The concept of "present value" is derived from the fact that any given sum of money has the capacity (if properly invested) to earn additional money over time. Indeed, it is this inherent earning power of money that gives rise to the requirement in most jurisdictions that "present value" adjustments must be made in every situation where damages representing future pecuniary losses are awarded. Part I of this lesson is designed to explain why certain types of damage awards must be adjusted to their "present value," and to demonstrate precisely how those adjustments are actually calculated. The lesson also examines a variety of individual factors that should be taken into consideration in performing various types of "present value" adjustments. This lesson is intended for those students who already have a good working knowledge of the concept of pecuniary damages, including the various individual components of such damages, as well as how they are measured.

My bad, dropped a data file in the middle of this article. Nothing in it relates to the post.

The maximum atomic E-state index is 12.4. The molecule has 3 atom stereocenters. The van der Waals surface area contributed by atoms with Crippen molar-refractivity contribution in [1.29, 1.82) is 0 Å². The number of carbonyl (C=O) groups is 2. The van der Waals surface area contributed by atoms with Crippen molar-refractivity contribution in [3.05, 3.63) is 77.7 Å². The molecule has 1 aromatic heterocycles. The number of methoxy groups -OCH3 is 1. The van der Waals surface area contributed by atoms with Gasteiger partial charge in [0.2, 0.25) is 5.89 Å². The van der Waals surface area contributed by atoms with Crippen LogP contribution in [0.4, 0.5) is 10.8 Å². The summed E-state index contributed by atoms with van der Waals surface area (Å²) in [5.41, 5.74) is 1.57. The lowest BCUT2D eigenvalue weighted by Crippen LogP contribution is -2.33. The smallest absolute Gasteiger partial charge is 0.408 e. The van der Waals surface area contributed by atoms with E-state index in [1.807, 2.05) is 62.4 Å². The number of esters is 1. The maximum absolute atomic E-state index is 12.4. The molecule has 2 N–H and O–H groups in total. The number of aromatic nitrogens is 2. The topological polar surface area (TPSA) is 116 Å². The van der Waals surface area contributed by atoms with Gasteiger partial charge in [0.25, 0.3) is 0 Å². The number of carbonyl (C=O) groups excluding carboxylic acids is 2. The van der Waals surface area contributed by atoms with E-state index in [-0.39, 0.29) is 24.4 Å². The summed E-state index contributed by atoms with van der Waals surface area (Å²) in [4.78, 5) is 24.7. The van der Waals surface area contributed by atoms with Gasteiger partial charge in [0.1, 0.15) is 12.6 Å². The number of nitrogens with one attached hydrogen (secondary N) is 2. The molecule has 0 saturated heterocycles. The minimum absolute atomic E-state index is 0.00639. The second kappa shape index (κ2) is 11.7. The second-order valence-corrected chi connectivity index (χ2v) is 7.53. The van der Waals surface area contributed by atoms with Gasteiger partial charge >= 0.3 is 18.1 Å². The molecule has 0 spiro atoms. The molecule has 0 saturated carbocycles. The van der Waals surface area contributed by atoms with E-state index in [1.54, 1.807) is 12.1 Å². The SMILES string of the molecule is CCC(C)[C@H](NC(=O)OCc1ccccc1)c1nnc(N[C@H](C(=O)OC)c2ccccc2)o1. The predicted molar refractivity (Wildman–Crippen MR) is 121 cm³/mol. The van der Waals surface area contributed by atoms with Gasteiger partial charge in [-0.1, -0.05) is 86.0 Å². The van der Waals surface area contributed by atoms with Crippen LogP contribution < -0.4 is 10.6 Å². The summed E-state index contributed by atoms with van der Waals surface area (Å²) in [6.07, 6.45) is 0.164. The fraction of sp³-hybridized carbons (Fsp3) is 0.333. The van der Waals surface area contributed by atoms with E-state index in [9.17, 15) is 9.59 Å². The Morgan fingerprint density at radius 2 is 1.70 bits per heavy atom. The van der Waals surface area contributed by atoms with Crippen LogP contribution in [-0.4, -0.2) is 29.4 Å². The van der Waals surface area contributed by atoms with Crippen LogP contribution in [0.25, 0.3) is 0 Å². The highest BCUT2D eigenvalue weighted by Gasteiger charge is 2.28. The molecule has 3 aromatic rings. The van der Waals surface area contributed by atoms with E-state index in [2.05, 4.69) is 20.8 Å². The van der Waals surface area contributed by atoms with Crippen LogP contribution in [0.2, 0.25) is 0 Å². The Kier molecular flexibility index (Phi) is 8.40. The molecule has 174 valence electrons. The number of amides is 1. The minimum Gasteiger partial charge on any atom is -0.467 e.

Part II of this lesson addresses the related concept of adjusting future pecuniary damage awards to account for the potential effects of future economic inflation. This portion of the lesson examines in detail three specific methodologies for making such adjustments that were expressly articulated by the U.S. Supreme Court in its decision in Jones & Laughlin Steel Corp. v. Pfeifer, 462 U.S. 523, 76 L. Ed. 2d 768, 103 S. Ct. 2541 (1983).